Vietnam's Minister of Education and Training has sent a letter to senior officials ordering them to stamp out an epidemic of exam cheating affecting universities.
Nguyen Thien Nhan told them: "The issue has long (hampered) the development of the Vietnamese education system. The time has come to enlist all in society to say 'no' to exam cheating."
In the first phase of university entrance exams this month, invigilators at the Banking Institute spotted a student wearing a wig. Hidden under the wig was a mobile phone earpiece.
According to Hanoi police, he was one of 20 students who had paid up to 50 million dong (£1,600) for the answers. The student led police to a network that had been operating for three years. One member of the group would take the exam, leave early and call the students to give them the answers.
Cheating is widespread. Nguyen Thu, who studies at the Vietnam National University, said: "It is a big problem in entrance exams. Some students who aren't very good can pass."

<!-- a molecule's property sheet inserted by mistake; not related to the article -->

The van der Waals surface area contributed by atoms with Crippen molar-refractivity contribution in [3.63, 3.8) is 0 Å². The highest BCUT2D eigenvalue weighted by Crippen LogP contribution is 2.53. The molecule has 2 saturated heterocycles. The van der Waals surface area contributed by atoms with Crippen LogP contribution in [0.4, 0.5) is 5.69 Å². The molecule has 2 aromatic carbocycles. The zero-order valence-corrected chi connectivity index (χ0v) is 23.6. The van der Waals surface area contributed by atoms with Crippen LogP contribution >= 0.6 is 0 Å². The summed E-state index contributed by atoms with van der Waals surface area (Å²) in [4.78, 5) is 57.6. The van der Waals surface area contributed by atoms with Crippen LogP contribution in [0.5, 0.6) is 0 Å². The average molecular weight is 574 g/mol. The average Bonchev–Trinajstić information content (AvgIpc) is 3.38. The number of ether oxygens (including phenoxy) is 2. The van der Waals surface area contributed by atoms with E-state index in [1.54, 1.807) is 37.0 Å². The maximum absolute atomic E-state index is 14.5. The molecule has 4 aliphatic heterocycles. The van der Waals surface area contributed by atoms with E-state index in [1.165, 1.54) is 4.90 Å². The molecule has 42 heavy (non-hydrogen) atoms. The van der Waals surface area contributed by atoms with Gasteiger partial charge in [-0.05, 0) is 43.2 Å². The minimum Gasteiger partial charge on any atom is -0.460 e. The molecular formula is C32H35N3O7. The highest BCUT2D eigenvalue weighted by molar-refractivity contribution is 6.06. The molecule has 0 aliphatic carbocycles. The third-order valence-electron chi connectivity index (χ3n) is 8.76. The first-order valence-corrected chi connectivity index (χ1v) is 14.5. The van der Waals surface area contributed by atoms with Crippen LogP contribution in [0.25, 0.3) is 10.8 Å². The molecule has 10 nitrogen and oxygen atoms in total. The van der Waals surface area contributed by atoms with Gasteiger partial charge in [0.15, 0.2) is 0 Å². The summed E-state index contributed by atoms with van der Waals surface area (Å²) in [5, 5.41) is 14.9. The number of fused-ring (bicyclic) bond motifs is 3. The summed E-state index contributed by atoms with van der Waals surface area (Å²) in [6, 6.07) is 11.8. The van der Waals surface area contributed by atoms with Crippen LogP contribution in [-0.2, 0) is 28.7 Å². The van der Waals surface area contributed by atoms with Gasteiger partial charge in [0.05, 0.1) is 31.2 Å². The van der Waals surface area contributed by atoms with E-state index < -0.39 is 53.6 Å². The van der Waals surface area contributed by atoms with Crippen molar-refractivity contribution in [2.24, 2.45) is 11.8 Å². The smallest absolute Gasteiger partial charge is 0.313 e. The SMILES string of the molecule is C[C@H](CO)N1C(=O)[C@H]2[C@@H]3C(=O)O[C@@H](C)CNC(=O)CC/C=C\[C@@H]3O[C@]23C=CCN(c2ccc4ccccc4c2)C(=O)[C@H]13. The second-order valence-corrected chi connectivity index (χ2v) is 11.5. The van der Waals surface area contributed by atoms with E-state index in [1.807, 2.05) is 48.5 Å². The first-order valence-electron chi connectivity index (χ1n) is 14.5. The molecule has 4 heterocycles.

The curriculum is largely based on rote learning. Most students can predict the standard questions they are likely to be asked. They write notes on paper, reduce them on a photocopier and cut the paper into strips that can be hidden in pockets or bras.
Tran Van Kham, head of the youth union at the university, said: "Students can petition their lecturers for high marks with money or gifts."
And there is evidence that education authorities in some areas turn a blind eye to cheating in exchange for bribes.
University education is key to a good job, and, said Mr Kham, "cheating in exams has its roots in parents' expectations".
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